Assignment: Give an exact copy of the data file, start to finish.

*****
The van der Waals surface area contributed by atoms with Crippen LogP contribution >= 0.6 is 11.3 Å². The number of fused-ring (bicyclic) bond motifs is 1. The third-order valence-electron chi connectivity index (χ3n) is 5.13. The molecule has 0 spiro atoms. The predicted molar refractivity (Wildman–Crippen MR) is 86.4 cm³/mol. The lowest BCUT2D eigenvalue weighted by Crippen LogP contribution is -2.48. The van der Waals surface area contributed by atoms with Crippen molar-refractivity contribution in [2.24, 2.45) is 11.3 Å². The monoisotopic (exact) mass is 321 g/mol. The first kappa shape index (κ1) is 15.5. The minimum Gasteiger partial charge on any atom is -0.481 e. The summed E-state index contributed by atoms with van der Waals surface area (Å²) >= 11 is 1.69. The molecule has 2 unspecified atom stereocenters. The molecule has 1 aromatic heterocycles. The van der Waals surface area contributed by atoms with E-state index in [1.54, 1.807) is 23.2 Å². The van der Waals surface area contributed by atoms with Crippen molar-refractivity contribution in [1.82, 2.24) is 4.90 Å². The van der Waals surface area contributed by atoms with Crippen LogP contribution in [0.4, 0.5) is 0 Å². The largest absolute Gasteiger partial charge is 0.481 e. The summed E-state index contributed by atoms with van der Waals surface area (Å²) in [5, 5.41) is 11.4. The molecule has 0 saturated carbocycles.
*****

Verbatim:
The van der Waals surface area contributed by atoms with Crippen LogP contribution >= 0.6 is 11.3 Å². The number of fused-ring (bicyclic) bond motifs is 1. The third-order valence-electron chi connectivity index (χ3n) is 5.13. The molecule has 0 spiro atoms. The predicted molar refractivity (Wildman–Crippen MR) is 86.4 cm³/mol. The lowest BCUT2D eigenvalue weighted by Crippen LogP contribution is -2.48. The van der Waals surface area contributed by atoms with Crippen molar-refractivity contribution in [2.24, 2.45) is 11.3 Å². The monoisotopic (exact) mass is 321 g/mol. The first kappa shape index (κ1) is 15.5. The minimum Gasteiger partial charge on any atom is -0.481 e. The summed E-state index contributed by atoms with van der Waals surface area (Å²) >= 11 is 1.69. The molecule has 2 unspecified atom stereocenters. The molecule has 1 aromatic heterocycles. The van der Waals surface area contributed by atoms with E-state index in [1.54, 1.807) is 23.2 Å². The van der Waals surface area contributed by atoms with Crippen molar-refractivity contribution in [1.82, 2.24) is 4.90 Å². The van der Waals surface area contributed by atoms with Crippen LogP contribution in [0.4, 0.5) is 0 Å². The largest absolute Gasteiger partial charge is 0.481 e. The summed E-state index contributed by atoms with van der Waals surface area (Å²) in [5, 5.41) is 11.4. The molecule has 0 saturated carbocycles.